I myself remember as a child visiting the cinema one afternoon and lost all track of time. When leaving I was expecting to see daylight but was mildly shocked but exhilarated to see that it was in fact night. It´s fairly true to say that our senses become dulled when we become too familiar with the everyday world and its objects to the point where they may well become completely invisible to us.
De Chirico´s solution to the problem of how to represent this experience can be seen in The Song of Love.
On breaking the habitual chain of signification the picture seems to occupy the denotative alone. It throws us back onto the world of objects which become utterly mysterious. The realm of the familiar becomes strange and unknowable. This focus on the things in themselves is perhaps why he called it metaphysical painting.
This image was a big influence on Surrealism and at the time quite shocking. I remember reading that one Surrealist on seeing this painting in a gallery window jumped off a fast moving bus to view it. To the modern viewer, it is no longer shocking. The method of defamiliarising the familiar became a stock in trade of the Surrealist movement and is still largely used up to the present day.
Another Surrealist, Rene Magritte, however, took the idea a step further. Of “Elective Affinities” he wrote:
“One night, I woke up in a room in which a cage with a bird sleeping in it had been placed. A magnificent error caused me to see an egg in the cage, instead of the vanished bird. I then grasped a new and astonishing poetic secret, for the shock which I experienced had been provoked precisely by the affinity of two objects — the cage and the egg — to each other, whereas previously this shock had been caused by my bringing together two objects that were unrelated”.
More jargon..but interesting nevertheless
In order to examine this image more closely let us first return to the relationship between words and images.
At a very basic level, language is created along two fundamental axes called the paradigmatic and syntagmatic.
As you can see in figure 3 words are combined along the horizontal (syntagmatic) axis. We have the definite article “the” followed by the subject “boy” then the verb “sat”. The order in which they go are normally constrained by the rules of English grammar, for example, we could not place an adjective such as “hot” between the article and verb without some rupture in communication. We could, however, substitute these words for others to create new sentences. For example, we could substitute “boy” for “girl” or indeed any other word within the paradigm of subject words such as girl, mother, aeroplane, horse etc.
The same thing applies to the visual, as in figure 4. Here we have a wardrobe which represents the paradigmatic relations, and a girl who, combining the clothes to create an outfit, represents the syntagmatic relations. The wardrobe consists of various paradigms ranging from footwear to tops to accessories and from the paradigm of tops she may select a t-shirt, blouse or sweater and so on. She cannot, however, substitute a pair of flip flops for a hat as flip flops are part of the paradigm of things that go on our feet.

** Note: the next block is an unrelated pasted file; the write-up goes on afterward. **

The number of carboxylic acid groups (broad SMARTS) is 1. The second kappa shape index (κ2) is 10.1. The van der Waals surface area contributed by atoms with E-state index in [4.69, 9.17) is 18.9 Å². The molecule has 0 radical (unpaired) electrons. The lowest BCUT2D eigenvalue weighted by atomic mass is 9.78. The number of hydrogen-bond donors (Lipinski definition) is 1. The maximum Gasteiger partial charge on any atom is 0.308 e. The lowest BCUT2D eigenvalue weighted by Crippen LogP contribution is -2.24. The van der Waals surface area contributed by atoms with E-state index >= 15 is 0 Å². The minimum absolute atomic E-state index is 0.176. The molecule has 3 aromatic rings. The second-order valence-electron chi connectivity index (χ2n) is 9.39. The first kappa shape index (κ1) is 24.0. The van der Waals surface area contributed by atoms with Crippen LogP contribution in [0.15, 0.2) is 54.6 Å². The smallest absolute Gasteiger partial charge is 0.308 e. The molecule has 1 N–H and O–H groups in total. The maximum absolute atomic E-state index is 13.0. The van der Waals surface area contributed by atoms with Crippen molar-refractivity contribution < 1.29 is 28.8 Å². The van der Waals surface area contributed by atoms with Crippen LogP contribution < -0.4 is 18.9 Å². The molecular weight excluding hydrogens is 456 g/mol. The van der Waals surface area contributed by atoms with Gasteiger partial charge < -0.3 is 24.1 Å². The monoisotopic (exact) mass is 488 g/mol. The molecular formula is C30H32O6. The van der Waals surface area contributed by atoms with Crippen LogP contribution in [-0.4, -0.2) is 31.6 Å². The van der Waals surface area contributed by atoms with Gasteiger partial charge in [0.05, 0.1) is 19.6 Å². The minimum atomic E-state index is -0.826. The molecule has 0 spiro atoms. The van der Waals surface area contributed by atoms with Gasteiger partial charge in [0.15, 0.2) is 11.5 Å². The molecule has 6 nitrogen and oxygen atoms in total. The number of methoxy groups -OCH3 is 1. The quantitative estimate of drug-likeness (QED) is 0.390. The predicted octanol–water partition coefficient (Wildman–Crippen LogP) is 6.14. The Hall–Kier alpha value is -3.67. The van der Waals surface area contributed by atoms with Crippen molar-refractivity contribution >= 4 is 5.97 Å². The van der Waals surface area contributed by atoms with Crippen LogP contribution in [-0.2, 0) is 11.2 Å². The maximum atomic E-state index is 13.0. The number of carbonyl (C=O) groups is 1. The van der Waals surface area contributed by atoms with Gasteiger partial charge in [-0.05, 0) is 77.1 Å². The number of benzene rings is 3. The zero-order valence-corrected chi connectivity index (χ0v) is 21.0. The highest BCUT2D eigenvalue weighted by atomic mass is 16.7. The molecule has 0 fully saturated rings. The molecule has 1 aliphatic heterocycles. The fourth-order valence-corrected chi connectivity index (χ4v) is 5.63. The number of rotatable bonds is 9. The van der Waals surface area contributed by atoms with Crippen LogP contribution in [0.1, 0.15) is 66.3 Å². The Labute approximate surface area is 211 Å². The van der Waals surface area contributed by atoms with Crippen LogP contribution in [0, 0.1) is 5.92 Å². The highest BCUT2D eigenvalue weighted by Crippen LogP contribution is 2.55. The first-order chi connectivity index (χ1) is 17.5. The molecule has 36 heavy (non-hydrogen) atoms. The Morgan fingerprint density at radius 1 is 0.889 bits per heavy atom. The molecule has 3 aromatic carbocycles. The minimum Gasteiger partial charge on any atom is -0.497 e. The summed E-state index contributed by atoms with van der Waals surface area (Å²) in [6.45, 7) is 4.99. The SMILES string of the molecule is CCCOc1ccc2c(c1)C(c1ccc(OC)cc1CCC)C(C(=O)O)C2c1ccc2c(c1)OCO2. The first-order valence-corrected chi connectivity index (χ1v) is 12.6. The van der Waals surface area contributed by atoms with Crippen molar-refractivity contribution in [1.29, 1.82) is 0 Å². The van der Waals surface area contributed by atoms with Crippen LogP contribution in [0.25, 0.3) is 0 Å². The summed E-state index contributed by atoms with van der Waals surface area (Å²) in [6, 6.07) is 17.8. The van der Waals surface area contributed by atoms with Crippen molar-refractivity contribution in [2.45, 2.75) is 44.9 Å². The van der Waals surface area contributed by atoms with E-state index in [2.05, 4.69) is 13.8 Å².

In poetry, poets love to play around with the rules of language, for example, complete the following sentence “ I have measured out my life in….?. You may be initially tempted to complete the sentence by choosing a word from the paradigm of time expressions such as in days, weeks, minutes or pushing it a bit further precious moments. The completed sentence, however, is “….with coffee spoons” This is a line from a poem by T.S Eliot. Here the poet has selected a word from a completely different paradigm, the paradigm of household cutlery, and by doing so encourages us to map the associations of one paradigm, and in particular one object within that paradigm, onto the other. The result is a metaphor; the comparison of two different things based upon some shared similarity though I shall leave it to you to decide what that similarity may be.
Returning to the previous paintings we can see that “Still Life with Fruit and Ham” combines, syntagmatically, objects within the same or similar paradigm whereas “The Song of Love” combines objects from unrelated paradigms. The Magritte painting, however, works primarily through the paradigmatic relations substituting the bird for an egg. The substitution could be said to be – the product for the producer- or -the cause for the effect-, although it´s difficult to say which came first, the chicken or the egg.
What Magritte has created is a metonym (meh-toh-nim). This is a rhetorical figure in which a part or associated part is used to represent the whole. To give a verbal example a waitress may refer to a customer as “the ham sandwich”, for example, if she doesn’t know the customer’s name and wants another waitress to serve him. An associated part (the ham sandwich) represents the whole (the customer) and in this particular instance, it is the consumed representing the consumer.
Magritte could have, however, employed some other transformation.
He could have left the perch empty thus using the rhetorical operation of suppression to create an ellipsis. He could have had the bird´s wings clutching the bars like a pair of human hands, a type of metaphor known as personification. Alternatively, he could have used repetition which is a figure of addition and so on.
All these figures and many others can be seen in the table, figure 5, and Magritte used a number of them throughout his artistic career. These devices have been used by many artists throughout history and across many disciplines from sculpture, paintings, collage to installations and more and have been co-opted by advertising due to their ability to influence public opinion and behaviour.
Let´s look at a few examples
JMW Turner´s “The Fighting Temeraire”.